Software robots are already at work
Software robots are already working long days – or actually nights – taking care of OpusCapita’s customers’ financial and payroll management.
When they arrive at work in the morning, the payroll specialists are no longer faced with the laborious daily routine tasks that previously needed to be processed manually at the beginning of each day. Instead they can move straight on to the next tasks that require real specialist knowledge.
For instance, software robots can track down changes made in salary data and verify employee relationship data by navigating several systems, running logical checks and comparing data.
“Automation of knowledge work is not just a futuristic vision. It is already happening and will have immediate effects. Software robotics is only the first step. Over the next ten years we will see robots that are capable of self-learning and more complex judgment reasoning,” predicts Vice President Petri Karjalainen from OpusCapita’s Ventures Unit.
OpusCapita shared its experiences on software robotics and automation of knowledge work at the Finance Forum in May. The Finance Forum is an annual expert event for corporations’ finance professionals that is organized by OpusCapita.
“Based on our practical experiences and also according to a study that we conducted together with consulting company Eera, we have found that software robots can handle, on average, 40 percent of the tasks within an occupation that is likely to be automated in the first place. In addition, utilizing robotics can lead to 40 percent cost savings. These figures add up to a considerable increase in productivity,” says Karjalainen.
Virtual assistant is like a new employee
The audience at the Finance Forum was curious to find out what it actually takes to implement a software robot. Manager Jaakko Lehtinen from OpusCapita’s RPA Unit (Robotic Process Automation) explained that introducing a robot as a cloud-based service is, in fact, much like familiarizing a new employee with his or her tasks: you need to provide the robot with a clear description of the process and instructions for performing the task at hand, and a user ID to enable it to access the systems.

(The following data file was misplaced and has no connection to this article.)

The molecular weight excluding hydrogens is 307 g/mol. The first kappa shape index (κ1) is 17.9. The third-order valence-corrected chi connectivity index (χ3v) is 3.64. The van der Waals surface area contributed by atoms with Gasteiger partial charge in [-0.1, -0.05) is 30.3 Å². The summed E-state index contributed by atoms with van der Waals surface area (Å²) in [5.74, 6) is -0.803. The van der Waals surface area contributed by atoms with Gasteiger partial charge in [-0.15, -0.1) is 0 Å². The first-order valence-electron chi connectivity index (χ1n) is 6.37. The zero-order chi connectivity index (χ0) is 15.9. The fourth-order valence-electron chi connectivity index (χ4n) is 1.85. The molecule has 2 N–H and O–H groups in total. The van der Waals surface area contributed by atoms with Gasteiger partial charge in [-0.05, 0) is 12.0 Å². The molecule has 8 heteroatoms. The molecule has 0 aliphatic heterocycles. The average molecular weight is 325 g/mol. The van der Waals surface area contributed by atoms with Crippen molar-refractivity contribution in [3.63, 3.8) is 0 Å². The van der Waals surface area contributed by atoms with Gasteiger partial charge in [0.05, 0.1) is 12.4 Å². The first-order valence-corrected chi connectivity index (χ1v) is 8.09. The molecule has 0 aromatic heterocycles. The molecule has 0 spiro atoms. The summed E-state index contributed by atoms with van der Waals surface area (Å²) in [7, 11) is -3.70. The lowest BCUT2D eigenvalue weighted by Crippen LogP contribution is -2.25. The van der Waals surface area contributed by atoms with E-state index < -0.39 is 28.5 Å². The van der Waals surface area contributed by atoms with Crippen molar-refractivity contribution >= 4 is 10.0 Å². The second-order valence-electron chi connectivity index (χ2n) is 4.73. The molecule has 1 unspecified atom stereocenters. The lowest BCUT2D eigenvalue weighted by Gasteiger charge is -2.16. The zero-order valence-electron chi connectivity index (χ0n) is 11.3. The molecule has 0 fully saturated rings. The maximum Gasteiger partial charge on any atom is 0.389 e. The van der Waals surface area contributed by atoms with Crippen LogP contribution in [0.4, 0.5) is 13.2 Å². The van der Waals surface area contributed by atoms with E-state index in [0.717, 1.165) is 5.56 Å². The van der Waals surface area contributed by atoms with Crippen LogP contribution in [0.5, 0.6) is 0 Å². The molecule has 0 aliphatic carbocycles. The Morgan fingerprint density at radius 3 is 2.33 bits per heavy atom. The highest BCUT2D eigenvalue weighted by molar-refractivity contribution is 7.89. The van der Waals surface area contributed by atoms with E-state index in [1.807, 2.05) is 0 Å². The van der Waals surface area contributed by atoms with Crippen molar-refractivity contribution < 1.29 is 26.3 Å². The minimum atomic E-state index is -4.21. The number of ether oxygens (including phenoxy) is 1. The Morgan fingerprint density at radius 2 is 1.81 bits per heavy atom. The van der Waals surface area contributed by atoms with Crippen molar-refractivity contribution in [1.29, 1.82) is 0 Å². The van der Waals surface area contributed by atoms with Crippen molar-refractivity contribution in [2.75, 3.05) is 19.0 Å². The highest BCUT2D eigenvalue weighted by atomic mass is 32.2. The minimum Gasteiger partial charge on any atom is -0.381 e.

“A software robot is like a virtual assistant, and it functions like a new employee. First it must be taught the most common and repetitive process. When there is a deviation in the routine, the robot will then need further instructions. When the robot is taught a new rule, it will be able to take care of these exceptions in the future as well.”
“This enables continuous automation and constant improvements to the quality and efficiency of the processes, which in my opinion is one the most interesting features in software robotics,” Lehtinen explained.
According to Lehtinen, it only takes a few weeks to get a software robot to perform a simple routine task in a process. Utilizing a virtual workforce allows increasing automation in the current operating environment, without major IT system projects or integrations.
Whether the task in question is repetitive manual work in finance and accounting, processing of applications, taking care of a routine help desk case or refining massive amounts of data into reports, for instance, the point Lehtinen is highlighting remains the same.
“While the software robot is efficiently taking care of the mundane routine, human workers can focus on solving more complicated problems and improving customer service, for example, which helps to deliver business outcome.”